Bradford Bushido Ryu Shotokan Karate Club (est. 1985)

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We owe a great debt of gratitude to Gichin Funakoshi, the Father of modern day Karate. He left so much for future generations, all of which, he summed up most adequately in his 20 precepts. Their meaning will change according to one's rank or maturity but hidden within the simplicity of these words, lies the answers to all our hopes and aspirations.

 

  1. Karate-do begins with courtesy and ends with courtesy.
  2. There is no first attack in karate.
  3. Karate is a great assistance to justice.
  4. Know yourself first, and then others.
  5. Spirit first: techniques second.
  6. Always be ready to release your mind.
  7. Misfortune [accidents] always comes out of idleness [negligence].
  8. Do not think that karate training is only in the dojo.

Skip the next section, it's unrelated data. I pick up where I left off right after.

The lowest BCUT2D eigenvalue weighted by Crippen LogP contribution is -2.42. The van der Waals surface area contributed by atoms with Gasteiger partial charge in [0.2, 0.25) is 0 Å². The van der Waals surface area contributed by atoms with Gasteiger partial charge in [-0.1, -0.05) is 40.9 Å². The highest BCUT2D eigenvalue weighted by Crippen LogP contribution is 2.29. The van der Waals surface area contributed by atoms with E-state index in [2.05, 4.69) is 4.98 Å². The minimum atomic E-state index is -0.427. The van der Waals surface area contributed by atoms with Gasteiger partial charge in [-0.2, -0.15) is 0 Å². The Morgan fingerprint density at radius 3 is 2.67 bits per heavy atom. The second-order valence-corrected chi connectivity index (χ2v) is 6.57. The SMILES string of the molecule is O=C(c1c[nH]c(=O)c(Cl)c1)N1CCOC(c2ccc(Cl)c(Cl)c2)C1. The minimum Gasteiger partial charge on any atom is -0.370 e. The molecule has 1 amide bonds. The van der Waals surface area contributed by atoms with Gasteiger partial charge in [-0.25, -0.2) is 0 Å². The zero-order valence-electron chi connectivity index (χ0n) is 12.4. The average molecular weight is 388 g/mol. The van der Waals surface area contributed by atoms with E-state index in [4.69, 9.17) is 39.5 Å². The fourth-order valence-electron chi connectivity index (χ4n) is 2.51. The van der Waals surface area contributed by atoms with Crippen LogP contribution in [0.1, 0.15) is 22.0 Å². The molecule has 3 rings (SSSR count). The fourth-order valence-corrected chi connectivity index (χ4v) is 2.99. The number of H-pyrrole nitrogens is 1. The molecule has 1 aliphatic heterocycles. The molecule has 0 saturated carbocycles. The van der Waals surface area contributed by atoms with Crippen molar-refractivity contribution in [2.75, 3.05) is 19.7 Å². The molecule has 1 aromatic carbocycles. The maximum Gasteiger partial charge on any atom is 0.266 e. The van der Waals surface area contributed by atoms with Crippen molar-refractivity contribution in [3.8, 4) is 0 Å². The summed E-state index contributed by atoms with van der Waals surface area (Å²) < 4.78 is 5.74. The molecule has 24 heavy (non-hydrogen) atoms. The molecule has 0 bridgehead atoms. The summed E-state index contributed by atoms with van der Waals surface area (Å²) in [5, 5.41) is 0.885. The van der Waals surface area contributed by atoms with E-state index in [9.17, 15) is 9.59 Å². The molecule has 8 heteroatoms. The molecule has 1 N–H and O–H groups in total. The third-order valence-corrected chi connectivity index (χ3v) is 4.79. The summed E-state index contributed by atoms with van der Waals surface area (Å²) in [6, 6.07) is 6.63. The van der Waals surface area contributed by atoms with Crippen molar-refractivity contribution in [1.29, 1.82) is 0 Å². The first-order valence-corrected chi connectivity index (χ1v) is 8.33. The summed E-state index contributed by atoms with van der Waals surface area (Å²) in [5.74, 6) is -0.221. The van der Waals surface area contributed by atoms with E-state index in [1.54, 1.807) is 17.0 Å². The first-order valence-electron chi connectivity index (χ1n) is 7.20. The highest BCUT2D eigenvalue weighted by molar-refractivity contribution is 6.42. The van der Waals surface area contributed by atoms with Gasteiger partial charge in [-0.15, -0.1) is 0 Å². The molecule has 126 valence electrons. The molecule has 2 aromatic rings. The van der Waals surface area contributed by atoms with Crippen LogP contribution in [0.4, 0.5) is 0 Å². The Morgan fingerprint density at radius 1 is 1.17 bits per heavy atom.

9. It will take your entire life to learn karate: there is no limit.
  10. Put your everyday living into karate and you will find the ideal state of existence.
  11. Karate is like hot water. If you do not give it heat constantly, it will again become cold water.
  12. Do not think that you have to win. Rather, think that you do not have to lose.
  13. Victory depends on your ability to distinguish vulnerable points from invulnerable ones.
  14. The battle is according to how you maneuver guarded and unguarded. Move according to your opponent.
  15. Think of the hands and feet as swords.
  16. When you leave home, think that you have numerous opponents waiting for you. It is your behavior that invites trouble from them.
  17. Beginners must master low stance and posture; natural body position for advanced.
  18. Practicing a kata is one thing, and engaging in a real fight is another.
  19. Do not forget 1 - strength and weakness of power, 2 - stretching and contraction of the body, and 3 - slowness and speed of techniques. Apply these correctly.
  20. Always think and devise ways to live the precepts every day.

"The ultimate aim of the art of karate lies not in victory or defeat, but in the perfection of the characters of its participants."

 Gichin Funakoshi

Adapted from "The Beginners Guide To Shotokan Karate" by John van Weenen.



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